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Landscapes are all around us, but most of us know very little about how they have developed, what goes on in them, and how they react to changing climates, tectonics, and human activities. Examining what landscape is, and how we use a range of ideas and techniques to study it, Andrew Goudie and Heather Viles demonstrate how scientists have built on classic methodspioneered by the great researchers of the nineteenth centuryto shed new light on our planet. Using examples from around the world, including New Zealand, the Tibetan Plateau, and the deserts of the Middle East, they examine some of the key controls on landscape today such as tectonics and climate, as well as humans and the living world. They also discuss some major "landscape detectives" from the past, including Charles Darwin, who did some important, but often overlooked, research on landscape. Concluding with the cultural importance of landscape, and exploring how this has led to the conservation of much "earth heritage," they delve into the future and look at how we can predict the response of landscapes to the projected climate change.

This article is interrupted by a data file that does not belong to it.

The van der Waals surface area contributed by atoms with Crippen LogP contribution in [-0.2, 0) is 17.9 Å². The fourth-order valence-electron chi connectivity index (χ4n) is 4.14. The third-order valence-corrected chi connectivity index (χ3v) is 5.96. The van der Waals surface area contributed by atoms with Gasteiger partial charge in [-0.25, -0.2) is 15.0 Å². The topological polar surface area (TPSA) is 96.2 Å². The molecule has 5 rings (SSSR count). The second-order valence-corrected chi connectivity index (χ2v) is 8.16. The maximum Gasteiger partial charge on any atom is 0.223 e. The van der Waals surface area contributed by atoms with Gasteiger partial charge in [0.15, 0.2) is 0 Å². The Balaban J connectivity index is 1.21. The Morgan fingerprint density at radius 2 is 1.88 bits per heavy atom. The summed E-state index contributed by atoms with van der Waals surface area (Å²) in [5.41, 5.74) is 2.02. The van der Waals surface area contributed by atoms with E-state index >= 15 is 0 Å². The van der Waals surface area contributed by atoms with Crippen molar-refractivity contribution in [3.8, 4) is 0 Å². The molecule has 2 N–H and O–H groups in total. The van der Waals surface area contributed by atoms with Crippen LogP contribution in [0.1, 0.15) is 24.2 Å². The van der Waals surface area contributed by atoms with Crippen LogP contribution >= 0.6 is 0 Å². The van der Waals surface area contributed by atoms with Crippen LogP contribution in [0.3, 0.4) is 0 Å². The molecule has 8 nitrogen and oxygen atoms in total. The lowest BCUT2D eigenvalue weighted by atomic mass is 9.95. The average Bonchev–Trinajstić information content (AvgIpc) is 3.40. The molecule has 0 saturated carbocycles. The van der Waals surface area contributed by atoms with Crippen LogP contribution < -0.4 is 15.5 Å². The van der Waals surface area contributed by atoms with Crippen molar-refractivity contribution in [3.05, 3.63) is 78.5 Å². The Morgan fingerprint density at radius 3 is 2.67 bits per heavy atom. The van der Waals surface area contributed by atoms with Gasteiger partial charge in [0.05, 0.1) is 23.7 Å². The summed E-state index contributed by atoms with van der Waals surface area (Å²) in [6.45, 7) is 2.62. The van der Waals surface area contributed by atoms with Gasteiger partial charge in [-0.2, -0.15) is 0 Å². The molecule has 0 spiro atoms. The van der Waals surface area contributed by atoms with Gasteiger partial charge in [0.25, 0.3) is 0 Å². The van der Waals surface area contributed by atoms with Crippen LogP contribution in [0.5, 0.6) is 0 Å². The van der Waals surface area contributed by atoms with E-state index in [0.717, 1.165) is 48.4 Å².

About the Author
Andrew Goudie is a Professor of Geography and Master of St. Cross College, Oxford University. Heather Viles is Professor of Biogeomorphology and Heritage Conservation at Oxford University.
Table of Contents
1. The changing landscape
2. The present is the key to the past
3. Landscapes past and present
4. Landscapes, tectonics, and climate
5. Living landscapes
6. Landscapes and us
7. Landscapes of the future
8. Landscapes, art, and culture
9. Unseen landscapes